Barack Obama’s presidency had Malik Wright feeling complacent. He had been involved in politics and working in government since he graduated from college, inspired by his grandmother, an active 1199SEIU member. But in the latter years of Obama’s presidency, he had lost interest. Then Donald Trump won, and Wright’s mindset changed. He had to get involved in public service and resist the new administration.
So Wright jumped back into politics with both feet. He had to challenge his own notions that playing politics meant Ivy League lawyers horse-trading and triangulating. After Trump won, it was important that people like him – “loud voices, big voices” – got involved. He brought that message to the Manhattan Young Democrats, where he was elected president in September 2017.
Wright sees the rash of young candidates getting elected as confirmation that other New Yorkers share his vision. He thinks Alexandria Ocasio-Cortez’s primary victory was an important moment for young politicos. “When you’re told that you can’t do it, it’s not true,” he says. “You absolutely can do it.”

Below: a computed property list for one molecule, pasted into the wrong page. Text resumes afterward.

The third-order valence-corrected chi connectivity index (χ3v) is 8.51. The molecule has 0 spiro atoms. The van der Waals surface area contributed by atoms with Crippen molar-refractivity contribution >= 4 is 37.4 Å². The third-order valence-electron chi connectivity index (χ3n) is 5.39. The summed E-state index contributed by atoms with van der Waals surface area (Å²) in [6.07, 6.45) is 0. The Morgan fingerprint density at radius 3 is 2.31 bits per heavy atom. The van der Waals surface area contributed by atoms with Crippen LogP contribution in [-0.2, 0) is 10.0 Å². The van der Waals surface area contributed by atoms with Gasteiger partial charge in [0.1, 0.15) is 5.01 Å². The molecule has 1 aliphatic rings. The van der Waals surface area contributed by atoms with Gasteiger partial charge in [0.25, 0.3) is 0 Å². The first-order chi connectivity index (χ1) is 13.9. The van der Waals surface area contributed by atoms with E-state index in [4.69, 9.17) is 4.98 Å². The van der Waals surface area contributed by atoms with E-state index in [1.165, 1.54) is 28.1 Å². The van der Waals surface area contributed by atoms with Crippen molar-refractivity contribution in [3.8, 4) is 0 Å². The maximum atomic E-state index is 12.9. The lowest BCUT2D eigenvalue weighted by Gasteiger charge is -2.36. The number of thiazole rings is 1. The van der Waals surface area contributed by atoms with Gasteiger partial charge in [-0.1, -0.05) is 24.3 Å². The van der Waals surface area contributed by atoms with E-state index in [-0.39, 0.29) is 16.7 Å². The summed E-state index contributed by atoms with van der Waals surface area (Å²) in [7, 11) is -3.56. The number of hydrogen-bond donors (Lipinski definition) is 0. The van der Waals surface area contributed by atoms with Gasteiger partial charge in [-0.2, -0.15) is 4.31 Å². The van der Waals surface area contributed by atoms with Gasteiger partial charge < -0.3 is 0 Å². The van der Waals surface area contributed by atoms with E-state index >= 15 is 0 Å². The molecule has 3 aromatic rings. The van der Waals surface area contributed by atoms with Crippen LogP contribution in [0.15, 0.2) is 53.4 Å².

Wright’s work as an outspoken, progressive advocate earned him an invite earlier this year to join New York City Councilman Jumaane Williams’ team. And he got along well with the proud radical. “This was probably the one council member who I would be a perfect fit for, because the other ones would probably be like, ‘Get out of here,’” he says with a laugh. “He was the one person who would get it.”